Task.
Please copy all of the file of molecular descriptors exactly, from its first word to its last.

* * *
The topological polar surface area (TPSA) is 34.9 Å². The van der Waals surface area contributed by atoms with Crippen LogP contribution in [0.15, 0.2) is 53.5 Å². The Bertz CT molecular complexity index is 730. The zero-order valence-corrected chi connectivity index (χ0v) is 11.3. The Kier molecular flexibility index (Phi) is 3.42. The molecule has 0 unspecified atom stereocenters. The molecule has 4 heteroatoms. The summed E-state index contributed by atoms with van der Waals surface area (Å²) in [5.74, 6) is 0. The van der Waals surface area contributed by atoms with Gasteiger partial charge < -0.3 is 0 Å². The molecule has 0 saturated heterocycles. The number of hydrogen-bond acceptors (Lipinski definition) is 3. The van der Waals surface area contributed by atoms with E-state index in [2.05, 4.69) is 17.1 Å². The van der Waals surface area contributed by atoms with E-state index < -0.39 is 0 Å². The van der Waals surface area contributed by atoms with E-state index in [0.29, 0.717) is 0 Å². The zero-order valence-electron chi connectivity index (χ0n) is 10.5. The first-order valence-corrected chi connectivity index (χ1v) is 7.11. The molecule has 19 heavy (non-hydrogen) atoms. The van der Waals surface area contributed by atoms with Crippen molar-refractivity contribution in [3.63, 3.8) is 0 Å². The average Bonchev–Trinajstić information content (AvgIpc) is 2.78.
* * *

The topological polar surface area (TPSA) is 34.9 Å². The van der Waals surface area contributed by atoms with Crippen LogP contribution in [0.15, 0.2) is 53.5 Å². The Bertz CT molecular complexity index is 730. The zero-order valence-corrected chi connectivity index (χ0v) is 11.3. The Kier molecular flexibility index (Phi) is 3.42. The molecule has 0 unspecified atom stereocenters. The molecule has 4 heteroatoms. The summed E-state index contributed by atoms with van der Waals surface area (Å²) in [5.74, 6) is 0. The van der Waals surface area contributed by atoms with Gasteiger partial charge < -0.3 is 0 Å². The molecule has 0 saturated heterocycles. The number of hydrogen-bond acceptors (Lipinski definition) is 3. The van der Waals surface area contributed by atoms with E-state index in [2.05, 4.69) is 17.1 Å². The van der Waals surface area contributed by atoms with E-state index < -0.39 is 0 Å². The van der Waals surface area contributed by atoms with E-state index in [0.29, 0.717) is 0 Å². The zero-order valence-electron chi connectivity index (χ0n) is 10.5. The first-order valence-corrected chi connectivity index (χ1v) is 7.11. The molecule has 19 heavy (non-hydrogen) atoms. The van der Waals surface area contributed by atoms with Crippen molar-refractivity contribution in [3.63, 3.8) is 0 Å². The average Bonchev–Trinajstić information content (AvgIpc) is 2.78.